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Monopoly: An Analysis of Its Transactions.

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Monopoly: An Analysis of Its Transactions Dana W. Edwards Accounting 502 November 29, 2001 Monopoly: An Analysis of Its Transactions In 1933, Charles Darrow lived in the period known as the Great Depression. During this period the United States was experiencing massive unemployment and misfortune. This heightened period of economic ruin gave rise to the board game Monopoly which promised its players vicarious fame and fortune through characters such as a dog, a car, a horse, and many others. In addition to its leisure value, Monopoly provides valuable lessons in business, specifically for those interested in Accounting principles. The overall objective to Monopoly is to bankrupt all of your opponents. To do this, a player needs to acquire multiple properties while maintaining a reasonable amount of cash to pay debts such as rent and fees. The example company used in this analysis was Edwards Property Management (EPM) who managed properties for other companies and stayed at other properties in order to assess their competitive value. ...read more.


For example: Jan 1, 2001 Building - Hotel 96 Hotel Property 24 Cash 120 Description: Purchased Connecticut Avenue with cash. Assumed 80% of value is in existing building and 20% was in the land purchased. Given the current accounting rules, the land was not amortized but the buildings were. These buildings were depreciated over 10 years using the straight-line method. Because the actual date of acquisition for each of the properties varied considerably from the start of the year, EPM used the half-year convention as visible in the chart below. As a fee to their clients for managing their properties, EPM charges a flat fee of $200 per year total (one turn around the board) regardless of the number of properties managed. This fee is collected as the EPM representative (in this case the dog) passes the proverbial "Go" corner which also triggers the new fiscal year. This $200 is booked to the Precollected Revenue account. This money is precollected for services to be rendered throughout the year. ...read more.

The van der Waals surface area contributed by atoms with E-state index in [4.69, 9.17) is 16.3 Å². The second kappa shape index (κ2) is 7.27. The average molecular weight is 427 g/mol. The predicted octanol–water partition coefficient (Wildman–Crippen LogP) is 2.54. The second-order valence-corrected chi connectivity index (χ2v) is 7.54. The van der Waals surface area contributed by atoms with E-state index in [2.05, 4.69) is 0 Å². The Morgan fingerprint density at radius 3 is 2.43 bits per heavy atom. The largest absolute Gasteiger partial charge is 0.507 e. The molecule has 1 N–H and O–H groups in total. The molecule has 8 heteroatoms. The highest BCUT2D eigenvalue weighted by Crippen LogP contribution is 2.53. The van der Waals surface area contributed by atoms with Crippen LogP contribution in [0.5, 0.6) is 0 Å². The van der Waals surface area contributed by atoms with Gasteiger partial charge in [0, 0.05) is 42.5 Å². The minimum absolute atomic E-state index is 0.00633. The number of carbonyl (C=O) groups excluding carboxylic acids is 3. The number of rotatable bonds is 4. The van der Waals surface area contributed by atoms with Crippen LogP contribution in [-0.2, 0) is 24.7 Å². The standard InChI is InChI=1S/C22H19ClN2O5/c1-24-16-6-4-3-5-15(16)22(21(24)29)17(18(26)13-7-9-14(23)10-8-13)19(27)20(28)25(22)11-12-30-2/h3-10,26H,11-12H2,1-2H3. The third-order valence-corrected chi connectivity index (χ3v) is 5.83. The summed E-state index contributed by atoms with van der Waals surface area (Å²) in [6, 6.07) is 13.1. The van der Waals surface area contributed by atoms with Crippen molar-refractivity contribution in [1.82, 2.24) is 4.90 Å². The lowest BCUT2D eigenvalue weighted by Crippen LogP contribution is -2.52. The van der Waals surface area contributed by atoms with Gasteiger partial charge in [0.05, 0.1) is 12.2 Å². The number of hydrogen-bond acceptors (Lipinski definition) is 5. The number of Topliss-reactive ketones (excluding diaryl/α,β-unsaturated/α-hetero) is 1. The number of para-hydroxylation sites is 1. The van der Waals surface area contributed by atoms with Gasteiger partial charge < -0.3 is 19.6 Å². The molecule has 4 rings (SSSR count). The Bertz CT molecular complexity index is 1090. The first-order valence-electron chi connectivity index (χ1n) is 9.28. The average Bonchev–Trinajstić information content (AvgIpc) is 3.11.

In order to avoid a lawsuit, EPM immediately called the hospital and had an ambulance sent over. The client was very understanding and accepted our apologies. The accountants viewed this expense as an entry to the Medical Expense account. Jan 1, 2001 Medical Expense 100 Cash 100 Description: Paid for hospital visit when Mr. Slipper E. Feet fell on ice at the Boardwalk property. The Medical Expense was aggregated into the Miscellaneous Expenses account at year end as there were no other medical expense attributed to the company. The competition in the property management business was tough for Edwards Property management. In their fifteen years, they built an empire that spanned from Baltic Avenue to Boardwalk. However, they eventually were outgrown by the Car and the Hat who formed a larger corporation containing two monopolies, one consisting of the red properties and the other consisting of the purple properties. Competitive analysis proved to be too costly while visiting properties such as Illinois Avenue or New York Avenue. Luckily, EPM's accounting records were as solid as their reputation and the new corporation paid handsomely for the goodwill that EPM had built. ...read more.

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